The reason I do that is because it technically drops on Sunday night so that way I can drop everything I need to on YouTube first so the people can see it before the album comes out on Sunday. I don’t like dropping on Thursday or Friday, even though it’s the industry standard and that’s when people look for new music because the context for me is more important than the numbers. If more people listen to it on a Friday, they’re going to be out with friends and doing stuff and listening to it. I’m not mad at my music being played in that setting but I’d rather have it be played on a Sunday when you’re having a relaxed day. I want people to listen to my music in the context where they are putting their full attention to it rather than playing it in the background.
Seiji’s doing a bonus track version of the album, which is going to be a virtual cassette tape. He’s going to sell it directly to the fans through emails. It’s going to have a lot of extra stuff, songs, videos, cover art, the tracklist, and more. This is a great opportunity to have ownership of music in a day and age where we’re streaming all of our favorite music.
ORA//太陽 is coming out on November 7th on all streaming platforms.
Our first collaborative post of the school year brings new names and faces to the blog! With autumn in Colorado Springs coming to an end, SOCC writers reflect on their favorite fall albums- old and new- as we gather in the amphitheater under snowy Pikes Peak.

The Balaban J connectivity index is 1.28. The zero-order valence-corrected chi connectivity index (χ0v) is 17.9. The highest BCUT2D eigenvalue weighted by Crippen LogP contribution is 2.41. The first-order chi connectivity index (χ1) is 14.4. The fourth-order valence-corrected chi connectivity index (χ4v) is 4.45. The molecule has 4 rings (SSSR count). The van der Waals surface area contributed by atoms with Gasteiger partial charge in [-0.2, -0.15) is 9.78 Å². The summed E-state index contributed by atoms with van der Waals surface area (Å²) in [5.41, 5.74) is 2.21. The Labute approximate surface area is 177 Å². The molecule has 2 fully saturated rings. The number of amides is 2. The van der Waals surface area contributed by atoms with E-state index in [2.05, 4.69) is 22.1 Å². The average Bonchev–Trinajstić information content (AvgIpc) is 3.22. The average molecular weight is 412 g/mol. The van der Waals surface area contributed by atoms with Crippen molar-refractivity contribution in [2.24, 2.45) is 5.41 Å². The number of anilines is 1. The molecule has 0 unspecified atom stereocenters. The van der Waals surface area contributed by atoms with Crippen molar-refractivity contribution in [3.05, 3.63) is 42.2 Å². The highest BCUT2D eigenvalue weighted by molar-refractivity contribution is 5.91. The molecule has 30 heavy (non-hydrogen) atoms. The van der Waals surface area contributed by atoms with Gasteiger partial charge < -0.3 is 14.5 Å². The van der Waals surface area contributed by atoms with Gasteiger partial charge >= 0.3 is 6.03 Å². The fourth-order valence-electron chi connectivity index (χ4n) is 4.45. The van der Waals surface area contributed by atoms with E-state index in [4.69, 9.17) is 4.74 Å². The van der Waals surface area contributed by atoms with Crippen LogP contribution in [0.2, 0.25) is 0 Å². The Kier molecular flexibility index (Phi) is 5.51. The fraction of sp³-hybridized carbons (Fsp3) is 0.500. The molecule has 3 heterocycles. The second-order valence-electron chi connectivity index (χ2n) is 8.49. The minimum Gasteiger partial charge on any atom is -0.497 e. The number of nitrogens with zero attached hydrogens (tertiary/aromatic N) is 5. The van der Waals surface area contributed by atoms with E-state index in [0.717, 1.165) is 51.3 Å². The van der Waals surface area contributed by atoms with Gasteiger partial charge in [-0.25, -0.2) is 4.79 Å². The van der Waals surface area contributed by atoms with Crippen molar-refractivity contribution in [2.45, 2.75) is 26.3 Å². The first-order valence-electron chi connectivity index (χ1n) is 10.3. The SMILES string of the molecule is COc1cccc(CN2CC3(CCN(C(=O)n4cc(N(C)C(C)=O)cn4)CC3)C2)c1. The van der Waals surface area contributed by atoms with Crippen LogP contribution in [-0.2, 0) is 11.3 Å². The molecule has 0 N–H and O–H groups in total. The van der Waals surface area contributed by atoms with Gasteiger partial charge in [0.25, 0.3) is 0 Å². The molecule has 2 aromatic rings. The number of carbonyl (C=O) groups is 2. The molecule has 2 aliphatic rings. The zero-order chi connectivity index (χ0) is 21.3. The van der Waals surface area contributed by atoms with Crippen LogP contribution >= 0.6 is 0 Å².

This fall I have been listening to Dots and Loops by Stereolab. I really enjoy is relaxing instrumentals and the friendly voices throughout the album. Its a very light album that I love listening to while I drive and appreciate the changing weather!
One of my favorite albums ever, and what you can hear me blasting in the shower is, Steven Miller Bands Greatest hits 1974-78. This album is put together so incredibly well that every song flows in and out of the next. A mixture or rock and roll and psychedelic synth makes it my jam
Negro SwanbyBlood Orange (2018): I have been listening to this album since it came out every fall! This album feels very autumnal to me, specifically located in DC: with ambient traffic in the backdrop of a relaxed yet moody atmosphere- something is in the air… other than midterm elections! Blood Orange creates a dysphoric image of change and that’s how I view fall: disorienting and sometimes dreadful while sonically serene. This album always feels new as there’s so much going on thematically and instrumentally, I can dip into new sensations and the old nostalgia of when I first discovered the album.
This fall I’ve been listening to an old album from Ezra Bell titled “Don’t all look up at once”. It’s a short album which makes it a great album to binge listen and the alternative bluegrass style of Ezra Bell fits with well with fall weather. Song highlights from the album include, “Pick a place and read”, “Junk food chimney”, and “Dear old dad”.
Bad Self Portraits byLake Street Drive captures, nearly perfectly, the essence of the fall season. As fall transitions between the warmth of summer and the coldness of winter, so does Bad Self Portraits. The longing for different types of love throughout the album mimic the ways in which the leaves fall, almost as if each yellow appendage that leaves the tree is an expectation not met coupled with some notion of new beginnings.
Either/Or by Elliott Smith: No matter my mood, the time, or the season, this album is in my rotation. It’s sweet and soft and quiet and effortless. It reminds me of the rain back home and all the things I miss about Portland’s charm.